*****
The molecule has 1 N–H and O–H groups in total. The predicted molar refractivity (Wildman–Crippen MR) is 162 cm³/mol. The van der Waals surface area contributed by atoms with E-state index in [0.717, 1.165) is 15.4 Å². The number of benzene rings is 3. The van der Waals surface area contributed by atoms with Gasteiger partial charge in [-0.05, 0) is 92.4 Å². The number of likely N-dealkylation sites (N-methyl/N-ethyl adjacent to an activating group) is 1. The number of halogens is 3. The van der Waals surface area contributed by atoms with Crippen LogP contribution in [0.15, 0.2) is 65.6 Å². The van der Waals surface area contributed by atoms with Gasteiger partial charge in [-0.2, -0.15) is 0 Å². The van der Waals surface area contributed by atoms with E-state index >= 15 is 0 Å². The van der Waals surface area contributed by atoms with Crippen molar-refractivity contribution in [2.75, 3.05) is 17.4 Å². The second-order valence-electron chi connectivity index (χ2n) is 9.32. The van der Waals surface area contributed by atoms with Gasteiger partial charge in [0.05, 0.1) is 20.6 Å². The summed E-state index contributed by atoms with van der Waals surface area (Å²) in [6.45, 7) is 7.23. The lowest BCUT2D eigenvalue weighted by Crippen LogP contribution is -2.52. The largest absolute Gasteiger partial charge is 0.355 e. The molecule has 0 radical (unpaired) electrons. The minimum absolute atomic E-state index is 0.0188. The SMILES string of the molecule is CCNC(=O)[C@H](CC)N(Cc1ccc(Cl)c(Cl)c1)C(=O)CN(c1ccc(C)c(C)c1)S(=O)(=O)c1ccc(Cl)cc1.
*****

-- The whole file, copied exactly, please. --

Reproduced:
The molecule has 1 N–H and O–H groups in total. The predicted molar refractivity (Wildman–Crippen MR) is 162 cm³/mol. The van der Waals surface area contributed by atoms with E-state index in [0.717, 1.165) is 15.4 Å². The number of benzene rings is 3. The van der Waals surface area contributed by atoms with Gasteiger partial charge in [-0.05, 0) is 92.4 Å². The number of likely N-dealkylation sites (N-methyl/N-ethyl adjacent to an activating group) is 1. The number of halogens is 3. The van der Waals surface area contributed by atoms with Crippen LogP contribution in [0.15, 0.2) is 65.6 Å². The van der Waals surface area contributed by atoms with Gasteiger partial charge in [-0.2, -0.15) is 0 Å². The van der Waals surface area contributed by atoms with E-state index >= 15 is 0 Å². The van der Waals surface area contributed by atoms with Crippen molar-refractivity contribution in [2.75, 3.05) is 17.4 Å². The second-order valence-electron chi connectivity index (χ2n) is 9.32. The van der Waals surface area contributed by atoms with Gasteiger partial charge in [0.05, 0.1) is 20.6 Å². The summed E-state index contributed by atoms with van der Waals surface area (Å²) in [6.45, 7) is 7.23. The lowest BCUT2D eigenvalue weighted by Crippen LogP contribution is -2.52. The largest absolute Gasteiger partial charge is 0.355 e. The molecule has 0 radical (unpaired) electrons. The minimum absolute atomic E-state index is 0.0188. The SMILES string of the molecule is CCNC(=O)[C@H](CC)N(Cc1ccc(Cl)c(Cl)c1)C(=O)CN(c1ccc(C)c(C)c1)S(=O)(=O)c1ccc(Cl)cc1.